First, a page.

Atonement of Blood (Book Acquired, Sometime in Early July, 2014)

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Atonement of Blood is historical mystery fiction by Peter Tremayne. Publisher’s blurb:

Winter, 670 AD. King Colgú has invited the leading nobles and chieftains of his kingdom to a feast day. Fidelma and her companion Eadulf are finally home for an extended stay, and have promised their son, Alchú, that they’ll be able to spend some time together after months of being on the road, investigating crimes. Fidelma and Eadulf are enjoying the feast when it is interrupted by the entrance of a religieux, who claims he has an important message for the King. He approaches the throne and shouts ‘Remember Liamuin!’ and then stabs King Colgú. The assassin is slain, but does enough damage to take out Colgú’s bodyguard, and to put the king himself on the verge of death.

As King Colgú lies in recovery, Fidelma, Eadulf, and bodyguard Gormán are tasked with discovering who is behind the assassination attempt, and who Liamuin is. They must journey into the territory of their arch-enemies, the Uí Fidgente, to uncover the secrets in the Abbey of Mungairit, and then venture into the threatening mountain territory ruled by a godless tyrant. Danger and violence are their constant companions until the final devastating revelation.

The Seventh Trumpet (Book Acquired, 7.01.2013)

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The Seventh Trumpet, another mystery from Peter Tremayne. Publisher Minotaur’s blurb:

When a murdered corpse of an unknown young noble is discovered, Fidelma of Cashel is brought in to investigate

Ireland, AD 670. When the body of a murdered young noble is discovered not far from Cashel, the King calls upon his sister, Fidelma, and her companion Eadulf to investigate. Fidelma, in addition to being the sister of the king, is a dailaigh—an advocate of the Brehon Law Courts—and has a particular talent for resolving the thorniest of mysteries.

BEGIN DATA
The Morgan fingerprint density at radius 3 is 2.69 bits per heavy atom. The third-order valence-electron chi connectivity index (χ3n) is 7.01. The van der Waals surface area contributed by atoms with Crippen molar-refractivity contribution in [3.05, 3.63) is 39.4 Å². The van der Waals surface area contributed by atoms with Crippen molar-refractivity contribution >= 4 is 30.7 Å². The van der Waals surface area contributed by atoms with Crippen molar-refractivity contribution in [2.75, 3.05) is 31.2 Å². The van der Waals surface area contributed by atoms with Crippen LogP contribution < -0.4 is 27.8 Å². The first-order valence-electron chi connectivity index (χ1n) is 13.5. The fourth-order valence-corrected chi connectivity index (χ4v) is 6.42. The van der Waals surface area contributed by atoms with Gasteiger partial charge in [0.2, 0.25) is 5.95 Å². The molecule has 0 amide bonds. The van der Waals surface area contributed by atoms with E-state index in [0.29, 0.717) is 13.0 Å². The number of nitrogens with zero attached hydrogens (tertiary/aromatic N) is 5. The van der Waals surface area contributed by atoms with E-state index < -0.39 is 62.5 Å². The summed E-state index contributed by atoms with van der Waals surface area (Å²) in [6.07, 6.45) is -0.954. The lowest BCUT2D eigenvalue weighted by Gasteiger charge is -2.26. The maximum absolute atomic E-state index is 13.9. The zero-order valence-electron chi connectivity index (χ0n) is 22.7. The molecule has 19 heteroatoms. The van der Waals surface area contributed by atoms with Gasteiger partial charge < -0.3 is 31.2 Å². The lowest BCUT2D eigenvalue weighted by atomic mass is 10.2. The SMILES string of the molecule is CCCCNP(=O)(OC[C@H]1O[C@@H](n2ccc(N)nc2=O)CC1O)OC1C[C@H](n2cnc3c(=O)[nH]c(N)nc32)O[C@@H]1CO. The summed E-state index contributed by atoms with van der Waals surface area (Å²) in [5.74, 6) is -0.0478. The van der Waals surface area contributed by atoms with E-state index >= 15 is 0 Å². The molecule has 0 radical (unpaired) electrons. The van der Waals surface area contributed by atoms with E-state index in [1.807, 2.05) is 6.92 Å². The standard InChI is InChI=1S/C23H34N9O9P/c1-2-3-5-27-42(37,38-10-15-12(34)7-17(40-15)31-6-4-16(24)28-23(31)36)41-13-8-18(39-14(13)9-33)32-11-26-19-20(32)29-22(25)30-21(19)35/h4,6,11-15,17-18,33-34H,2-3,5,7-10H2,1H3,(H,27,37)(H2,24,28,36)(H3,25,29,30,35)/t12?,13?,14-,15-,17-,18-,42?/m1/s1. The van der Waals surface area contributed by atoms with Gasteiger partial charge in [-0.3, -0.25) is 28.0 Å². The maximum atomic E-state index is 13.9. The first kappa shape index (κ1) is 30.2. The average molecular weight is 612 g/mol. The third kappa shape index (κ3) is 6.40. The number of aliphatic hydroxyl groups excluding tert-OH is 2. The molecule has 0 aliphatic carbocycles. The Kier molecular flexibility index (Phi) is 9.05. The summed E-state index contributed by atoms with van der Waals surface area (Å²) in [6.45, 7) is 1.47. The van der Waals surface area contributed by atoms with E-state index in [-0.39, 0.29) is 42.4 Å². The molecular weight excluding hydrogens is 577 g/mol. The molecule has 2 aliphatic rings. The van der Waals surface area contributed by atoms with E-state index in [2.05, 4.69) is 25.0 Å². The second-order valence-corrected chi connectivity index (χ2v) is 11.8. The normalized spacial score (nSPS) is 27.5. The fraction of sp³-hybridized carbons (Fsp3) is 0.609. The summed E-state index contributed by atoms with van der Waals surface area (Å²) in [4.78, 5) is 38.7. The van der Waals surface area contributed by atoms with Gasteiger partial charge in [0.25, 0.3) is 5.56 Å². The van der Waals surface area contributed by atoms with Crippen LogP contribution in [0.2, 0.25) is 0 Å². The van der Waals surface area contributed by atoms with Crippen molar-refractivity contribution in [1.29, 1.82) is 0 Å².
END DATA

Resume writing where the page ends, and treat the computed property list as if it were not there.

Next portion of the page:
But this time, Fidelma and Eadulf have very little to work with—the only clue to the noble’s identity is an emblem originating from the nearby kingdom of Laign. Could the murder be somehow related to the wave of violence erupting in the western lands of the kingdom? The turmoil there is being stirred up by an unknown fanatical figure who claims to have been summoned by “the seventh angel” to remove the “impure of faith.” Fidelma and Eadulf, once again grappling with a tangled skein of murder and intrigue, must somehow learn what connects the dead noble, a murdered alcoholic priest, and an abbot who has turned his monastery into a military fortress. When it appears that things cannot get more complex, Fidelma herself is abducted, and Eadulf must rescue her before the mystery can be solved.

 

Books Acquired, 10.08.2011

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Two reader copies in the mail today. First up, Picador’s new tpb edition of Ian Morris’s Why the West Rules—For Now. This is a big, chunky book. Haven’t had a chance to dip into it yet, but it looks promising, and I recall it receiving positive reviews last year when it debuted in hardback. From the NYT